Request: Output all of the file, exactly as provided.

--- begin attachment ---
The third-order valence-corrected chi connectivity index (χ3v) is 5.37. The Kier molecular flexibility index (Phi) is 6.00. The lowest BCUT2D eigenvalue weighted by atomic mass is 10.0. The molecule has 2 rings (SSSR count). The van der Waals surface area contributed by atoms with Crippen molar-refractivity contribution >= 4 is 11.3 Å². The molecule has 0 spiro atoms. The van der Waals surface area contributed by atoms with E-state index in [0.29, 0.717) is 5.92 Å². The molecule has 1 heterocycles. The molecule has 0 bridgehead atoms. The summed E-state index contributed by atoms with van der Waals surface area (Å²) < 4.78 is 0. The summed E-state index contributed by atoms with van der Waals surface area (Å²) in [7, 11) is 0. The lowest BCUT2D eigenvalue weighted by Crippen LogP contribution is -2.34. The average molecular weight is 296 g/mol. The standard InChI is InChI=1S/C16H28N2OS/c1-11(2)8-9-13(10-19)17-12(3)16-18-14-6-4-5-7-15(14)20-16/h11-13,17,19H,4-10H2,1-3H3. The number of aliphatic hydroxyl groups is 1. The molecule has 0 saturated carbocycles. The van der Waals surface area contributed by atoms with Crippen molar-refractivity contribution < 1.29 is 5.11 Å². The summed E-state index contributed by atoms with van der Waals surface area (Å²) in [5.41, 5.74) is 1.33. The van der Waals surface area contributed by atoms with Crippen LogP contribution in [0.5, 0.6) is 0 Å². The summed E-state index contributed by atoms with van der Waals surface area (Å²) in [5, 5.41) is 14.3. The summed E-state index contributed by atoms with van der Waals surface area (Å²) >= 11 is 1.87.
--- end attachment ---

The third-order valence-corrected chi connectivity index (χ3v) is 5.37. The Kier molecular flexibility index (Phi) is 6.00. The lowest BCUT2D eigenvalue weighted by atomic mass is 10.0. The molecule has 2 rings (SSSR count). The van der Waals surface area contributed by atoms with Crippen molar-refractivity contribution >= 4 is 11.3 Å². The molecule has 0 spiro atoms. The van der Waals surface area contributed by atoms with E-state index in [0.29, 0.717) is 5.92 Å². The molecule has 1 heterocycles. The molecule has 0 bridgehead atoms. The summed E-state index contributed by atoms with van der Waals surface area (Å²) < 4.78 is 0. The summed E-state index contributed by atoms with van der Waals surface area (Å²) in [7, 11) is 0. The lowest BCUT2D eigenvalue weighted by Crippen LogP contribution is -2.34. The average molecular weight is 296 g/mol. The standard InChI is InChI=1S/C16H28N2OS/c1-11(2)8-9-13(10-19)17-12(3)16-18-14-6-4-5-7-15(14)20-16/h11-13,17,19H,4-10H2,1-3H3. The number of aliphatic hydroxyl groups is 1. The molecule has 0 saturated carbocycles. The van der Waals surface area contributed by atoms with Crippen molar-refractivity contribution < 1.29 is 5.11 Å². The summed E-state index contributed by atoms with van der Waals surface area (Å²) in [5.41, 5.74) is 1.33. The van der Waals surface area contributed by atoms with Crippen LogP contribution in [0.5, 0.6) is 0 Å². The summed E-state index contributed by atoms with van der Waals surface area (Å²) in [5, 5.41) is 14.3. The summed E-state index contributed by atoms with van der Waals surface area (Å²) >= 11 is 1.87.